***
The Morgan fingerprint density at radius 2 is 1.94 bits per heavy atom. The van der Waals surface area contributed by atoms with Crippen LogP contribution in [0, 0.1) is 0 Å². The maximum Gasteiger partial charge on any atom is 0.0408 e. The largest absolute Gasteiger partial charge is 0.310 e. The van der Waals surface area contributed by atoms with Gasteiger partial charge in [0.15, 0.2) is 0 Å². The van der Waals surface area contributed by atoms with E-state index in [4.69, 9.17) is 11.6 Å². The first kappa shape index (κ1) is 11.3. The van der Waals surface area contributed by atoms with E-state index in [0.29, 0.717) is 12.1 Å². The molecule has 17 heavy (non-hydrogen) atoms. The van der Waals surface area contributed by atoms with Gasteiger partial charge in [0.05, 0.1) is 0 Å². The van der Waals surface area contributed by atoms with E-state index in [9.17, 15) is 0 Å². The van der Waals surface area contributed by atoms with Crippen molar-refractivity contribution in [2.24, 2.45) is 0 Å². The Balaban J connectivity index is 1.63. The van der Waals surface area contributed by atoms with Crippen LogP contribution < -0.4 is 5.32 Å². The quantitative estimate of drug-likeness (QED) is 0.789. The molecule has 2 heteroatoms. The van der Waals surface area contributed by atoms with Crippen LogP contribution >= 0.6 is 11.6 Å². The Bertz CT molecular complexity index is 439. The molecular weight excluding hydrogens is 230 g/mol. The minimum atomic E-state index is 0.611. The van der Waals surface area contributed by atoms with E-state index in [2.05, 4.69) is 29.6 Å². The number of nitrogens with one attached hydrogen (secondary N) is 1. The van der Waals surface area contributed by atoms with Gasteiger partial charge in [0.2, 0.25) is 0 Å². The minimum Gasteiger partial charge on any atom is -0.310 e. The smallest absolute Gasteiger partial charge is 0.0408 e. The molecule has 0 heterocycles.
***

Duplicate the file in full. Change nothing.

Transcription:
The Morgan fingerprint density at radius 2 is 1.94 bits per heavy atom. The van der Waals surface area contributed by atoms with Crippen LogP contribution in [0, 0.1) is 0 Å². The maximum Gasteiger partial charge on any atom is 0.0408 e. The largest absolute Gasteiger partial charge is 0.310 e. The van der Waals surface area contributed by atoms with Gasteiger partial charge in [0.15, 0.2) is 0 Å². The van der Waals surface area contributed by atoms with E-state index in [4.69, 9.17) is 11.6 Å². The first kappa shape index (κ1) is 11.3. The van der Waals surface area contributed by atoms with E-state index in [0.29, 0.717) is 12.1 Å². The molecule has 17 heavy (non-hydrogen) atoms. The van der Waals surface area contributed by atoms with Gasteiger partial charge in [0.05, 0.1) is 0 Å². The van der Waals surface area contributed by atoms with E-state index in [9.17, 15) is 0 Å². The van der Waals surface area contributed by atoms with Crippen molar-refractivity contribution in [2.24, 2.45) is 0 Å². The Balaban J connectivity index is 1.63. The van der Waals surface area contributed by atoms with Crippen LogP contribution < -0.4 is 5.32 Å². The quantitative estimate of drug-likeness (QED) is 0.789. The molecule has 2 heteroatoms. The van der Waals surface area contributed by atoms with Crippen LogP contribution >= 0.6 is 11.6 Å². The Bertz CT molecular complexity index is 439. The molecular weight excluding hydrogens is 230 g/mol. The minimum atomic E-state index is 0.611. The van der Waals surface area contributed by atoms with E-state index in [2.05, 4.69) is 29.6 Å². The number of nitrogens with one attached hydrogen (secondary N) is 1. The van der Waals surface area contributed by atoms with Gasteiger partial charge in [0.2, 0.25) is 0 Å². The minimum Gasteiger partial charge on any atom is -0.310 e. The smallest absolute Gasteiger partial charge is 0.0408 e. The molecule has 0 heterocycles.